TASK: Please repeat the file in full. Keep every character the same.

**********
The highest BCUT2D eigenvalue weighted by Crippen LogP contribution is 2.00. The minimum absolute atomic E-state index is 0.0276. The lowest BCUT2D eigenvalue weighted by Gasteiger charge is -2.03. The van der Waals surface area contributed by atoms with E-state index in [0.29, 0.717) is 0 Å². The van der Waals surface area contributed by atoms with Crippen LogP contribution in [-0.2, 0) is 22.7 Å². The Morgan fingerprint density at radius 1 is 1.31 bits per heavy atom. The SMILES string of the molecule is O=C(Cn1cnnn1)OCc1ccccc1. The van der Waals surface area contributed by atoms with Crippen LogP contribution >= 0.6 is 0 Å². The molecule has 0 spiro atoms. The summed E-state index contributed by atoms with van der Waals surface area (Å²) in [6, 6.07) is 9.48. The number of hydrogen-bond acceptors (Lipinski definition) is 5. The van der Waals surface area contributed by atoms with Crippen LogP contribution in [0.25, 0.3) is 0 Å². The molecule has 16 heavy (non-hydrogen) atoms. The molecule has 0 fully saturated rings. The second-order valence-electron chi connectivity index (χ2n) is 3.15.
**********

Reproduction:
The highest BCUT2D eigenvalue weighted by Crippen LogP contribution is 2.00. The minimum absolute atomic E-state index is 0.0276. The lowest BCUT2D eigenvalue weighted by Gasteiger charge is -2.03. The van der Waals surface area contributed by atoms with E-state index in [0.29, 0.717) is 0 Å². The van der Waals surface area contributed by atoms with Crippen LogP contribution in [-0.2, 0) is 22.7 Å². The Morgan fingerprint density at radius 1 is 1.31 bits per heavy atom. The SMILES string of the molecule is O=C(Cn1cnnn1)OCc1ccccc1. The van der Waals surface area contributed by atoms with Crippen LogP contribution >= 0.6 is 0 Å². The molecule has 0 spiro atoms. The summed E-state index contributed by atoms with van der Waals surface area (Å²) in [6, 6.07) is 9.48. The number of hydrogen-bond acceptors (Lipinski definition) is 5. The van der Waals surface area contributed by atoms with Crippen LogP contribution in [0.25, 0.3) is 0 Å². The molecule has 16 heavy (non-hydrogen) atoms. The molecule has 0 fully saturated rings. The second-order valence-electron chi connectivity index (χ2n) is 3.15.